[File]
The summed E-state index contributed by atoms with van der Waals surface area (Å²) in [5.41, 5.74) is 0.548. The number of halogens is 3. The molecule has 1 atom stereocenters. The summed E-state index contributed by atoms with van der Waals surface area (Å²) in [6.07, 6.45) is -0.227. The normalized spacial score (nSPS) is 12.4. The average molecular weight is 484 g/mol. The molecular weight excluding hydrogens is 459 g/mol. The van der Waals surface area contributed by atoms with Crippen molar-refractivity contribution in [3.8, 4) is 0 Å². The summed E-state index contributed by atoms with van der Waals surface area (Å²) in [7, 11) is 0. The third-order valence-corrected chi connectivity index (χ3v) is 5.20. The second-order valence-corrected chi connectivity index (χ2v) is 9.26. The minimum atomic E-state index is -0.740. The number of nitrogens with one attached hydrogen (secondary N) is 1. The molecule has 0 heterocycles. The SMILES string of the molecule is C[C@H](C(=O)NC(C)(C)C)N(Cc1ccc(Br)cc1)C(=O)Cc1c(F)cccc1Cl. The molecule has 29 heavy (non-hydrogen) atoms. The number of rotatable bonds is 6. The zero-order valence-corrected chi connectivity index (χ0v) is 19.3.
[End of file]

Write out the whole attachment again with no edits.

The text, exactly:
The summed E-state index contributed by atoms with van der Waals surface area (Å²) in [5.41, 5.74) is 0.548. The number of halogens is 3. The molecule has 1 atom stereocenters. The summed E-state index contributed by atoms with van der Waals surface area (Å²) in [6.07, 6.45) is -0.227. The normalized spacial score (nSPS) is 12.4. The average molecular weight is 484 g/mol. The molecular weight excluding hydrogens is 459 g/mol. The van der Waals surface area contributed by atoms with Crippen molar-refractivity contribution in [3.8, 4) is 0 Å². The summed E-state index contributed by atoms with van der Waals surface area (Å²) in [7, 11) is 0. The third-order valence-corrected chi connectivity index (χ3v) is 5.20. The second-order valence-corrected chi connectivity index (χ2v) is 9.26. The minimum atomic E-state index is -0.740. The number of nitrogens with one attached hydrogen (secondary N) is 1. The molecule has 0 heterocycles. The SMILES string of the molecule is C[C@H](C(=O)NC(C)(C)C)N(Cc1ccc(Br)cc1)C(=O)Cc1c(F)cccc1Cl. The molecule has 29 heavy (non-hydrogen) atoms. The number of rotatable bonds is 6. The zero-order valence-corrected chi connectivity index (χ0v) is 19.3.